What we have to look at is how do you respond? How does the company respond when it’s made a mistake? Do you apologise? A full-throated, upfront apology; does the company do the same thing?
We all have to be a little bit more human and civil in our actions. Companies need to be more humane and aware of their global reach and the international audiences that they are speaking to. But I also think that, as consumers, if you are offended about something that a company does, then you have to ask yourself ‘What is it that I want the company to do in order to make it better? Or am I just enjoying revelling in my own anger and outrage?’
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With more and more people having become so engaged with fashion and fashion shows, what is the public’s current perception of the industry?
I think people recognise the massiveness of the industry and just the cultural sweep of it. That said, there is still a diehard, significant percentage of the population that, even if they don’t necessarily think it’s superficial, they think that it’s frivolous and that it’s the purview of a particular kind of person and a particular audience.
I’m always, to some degree, delighted when someone says ‘Oh, I’m not interested in fashion, but I really enjoyed your story.’ That makes me happy because someone who didn’t think that the subject matter was for them, felt welcomed into my story and enjoyed it, and possibly learned something. However, it also says to me that this person has a very narrow definition of what fashion is—they see it as something that is very expensive, very rarefied, and most likely for women.
What is fashion to you?
I think there’s a difference between fashion and clothes. Clothing is utilitarian; it serves a particular purpose. Whether it’s to get you through your day looking professional, or there’s some technical aspect that allows you to perform in sports or what have you. Clothing is very much wholly rooted in the now. Fashion has tentacles that stretch a little bit into the future. To me, fashion always has this element of possibility.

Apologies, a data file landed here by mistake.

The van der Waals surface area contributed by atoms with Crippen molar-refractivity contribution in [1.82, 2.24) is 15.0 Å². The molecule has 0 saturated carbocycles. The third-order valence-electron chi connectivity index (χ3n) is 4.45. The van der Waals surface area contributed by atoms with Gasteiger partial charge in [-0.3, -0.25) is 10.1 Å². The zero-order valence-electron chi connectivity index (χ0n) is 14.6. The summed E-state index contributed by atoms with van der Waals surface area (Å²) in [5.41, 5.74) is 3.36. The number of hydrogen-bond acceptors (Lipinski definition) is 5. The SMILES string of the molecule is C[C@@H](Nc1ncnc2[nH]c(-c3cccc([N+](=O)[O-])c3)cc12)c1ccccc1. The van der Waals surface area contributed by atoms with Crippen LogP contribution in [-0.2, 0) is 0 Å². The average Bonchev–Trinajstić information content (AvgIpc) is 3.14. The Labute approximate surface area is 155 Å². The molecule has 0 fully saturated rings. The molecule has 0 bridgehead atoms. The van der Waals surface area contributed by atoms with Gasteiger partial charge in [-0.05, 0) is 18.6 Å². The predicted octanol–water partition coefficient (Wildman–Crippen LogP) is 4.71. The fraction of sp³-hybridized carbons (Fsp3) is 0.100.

Looking at the current landscape of the industry, are there more clothes or is there more fashion?
Oh, there’s definitely more clothes. And I think that’s to be expected. Firstly, most people want clothes; they don’t really want fashion. And fashion is sort of the top of the garment industry pyramid. It’s the part of the iceberg that pokes out above water, and everything else is just clothing.
Given the rapid change the world is currently undergoing, what’s the industry’s role?
In order for it to remain relevant and in order for it to grow and be a healthy industry, it has to engage. Some of that comes through just the increased diversity that we’re seeing in fashion, or the focus or, at least, the concern of issues related to sustainability. Those are all different ways of engaging and being attuned to the way in which life is changing. I don’t think it necessarily has to be picking from a provocative political stance, but it certainly means being aware of the shifting needs, desires, and thinking of its potential customer base.
What in your opinion are the biggest challenges fashion is currently facing?
If I had that answer, I would be a billion-dollar consultant. [laughs] It’s multi-parted. It’s all rolled up in this really challenging idea that the industry survives by pushing people to desire more, and as they consume more, it raises issues related to sustainability, and it helps to depress prices, which affects the conditions of the people who are actually producing the clothes. So it’s this really challenging, difficult cycle to slow down, pull apart, and fix. That’s the most massive challenge because there are so many moving parts to it, and it’s not just a matter of changing logistics; it’s also changing a mind-set that the industry has helped create.
In an interview in 2013, when asked about precisely this change you’d like to see in the industry, you said that “the industry as a whole should really realise the impact it has on our culture.” Would you say it has done so by now?
The industry is somewhat more attuned to the ways in which the choices that it makes ripple out and have an impact far beyond the realm of fashion lovers. You see it in the way that the industry has explored gender-neutral or non-gendered fashion, the way in which it has slowly opened the doors to more diversity in sizing, and age and race, ethnicity, religion. It’s still working through a lot of things for sure. It does constantly need to be reminded that with freedom of expression also comes a responsibility to consider what you are saying.
This is a condensed version of an interview featured in INDIE – An Education (AW19). To order a copy and read the full article, head here.